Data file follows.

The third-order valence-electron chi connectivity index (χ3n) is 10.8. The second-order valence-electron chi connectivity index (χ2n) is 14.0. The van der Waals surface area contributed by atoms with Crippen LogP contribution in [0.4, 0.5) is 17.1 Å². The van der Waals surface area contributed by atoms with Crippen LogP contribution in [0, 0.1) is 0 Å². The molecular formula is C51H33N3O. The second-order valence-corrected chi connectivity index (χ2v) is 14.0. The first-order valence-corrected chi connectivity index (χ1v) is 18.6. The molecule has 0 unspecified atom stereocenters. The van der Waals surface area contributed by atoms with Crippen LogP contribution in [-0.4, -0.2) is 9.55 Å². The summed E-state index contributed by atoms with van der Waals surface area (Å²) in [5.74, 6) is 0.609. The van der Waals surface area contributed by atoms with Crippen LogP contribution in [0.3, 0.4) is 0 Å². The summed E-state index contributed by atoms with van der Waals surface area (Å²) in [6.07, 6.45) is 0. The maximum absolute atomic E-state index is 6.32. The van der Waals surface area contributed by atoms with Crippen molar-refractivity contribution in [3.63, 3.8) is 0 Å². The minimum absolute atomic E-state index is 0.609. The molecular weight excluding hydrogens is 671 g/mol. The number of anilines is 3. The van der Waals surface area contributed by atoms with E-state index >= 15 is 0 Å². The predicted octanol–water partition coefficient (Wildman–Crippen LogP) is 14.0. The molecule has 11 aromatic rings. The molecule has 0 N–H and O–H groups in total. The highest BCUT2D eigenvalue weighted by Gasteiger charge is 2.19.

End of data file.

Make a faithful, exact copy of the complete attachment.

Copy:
The third-order valence-electron chi connectivity index (χ3n) is 10.8. The second-order valence-electron chi connectivity index (χ2n) is 14.0. The van der Waals surface area contributed by atoms with Crippen LogP contribution in [0.4, 0.5) is 17.1 Å². The van der Waals surface area contributed by atoms with Crippen LogP contribution in [0, 0.1) is 0 Å². The molecular formula is C51H33N3O. The second-order valence-corrected chi connectivity index (χ2v) is 14.0. The first-order valence-corrected chi connectivity index (χ1v) is 18.6. The molecule has 0 unspecified atom stereocenters. The van der Waals surface area contributed by atoms with Crippen LogP contribution in [-0.4, -0.2) is 9.55 Å². The summed E-state index contributed by atoms with van der Waals surface area (Å²) in [5.74, 6) is 0.609. The van der Waals surface area contributed by atoms with Crippen LogP contribution in [0.3, 0.4) is 0 Å². The summed E-state index contributed by atoms with van der Waals surface area (Å²) in [6.07, 6.45) is 0. The maximum absolute atomic E-state index is 6.32. The van der Waals surface area contributed by atoms with Crippen molar-refractivity contribution in [3.63, 3.8) is 0 Å². The minimum absolute atomic E-state index is 0.609. The molecular weight excluding hydrogens is 671 g/mol. The number of anilines is 3. The van der Waals surface area contributed by atoms with E-state index >= 15 is 0 Å². The predicted octanol–water partition coefficient (Wildman–Crippen LogP) is 14.0. The molecule has 11 aromatic rings. The molecule has 0 N–H and O–H groups in total. The highest BCUT2D eigenvalue weighted by Gasteiger charge is 2.19.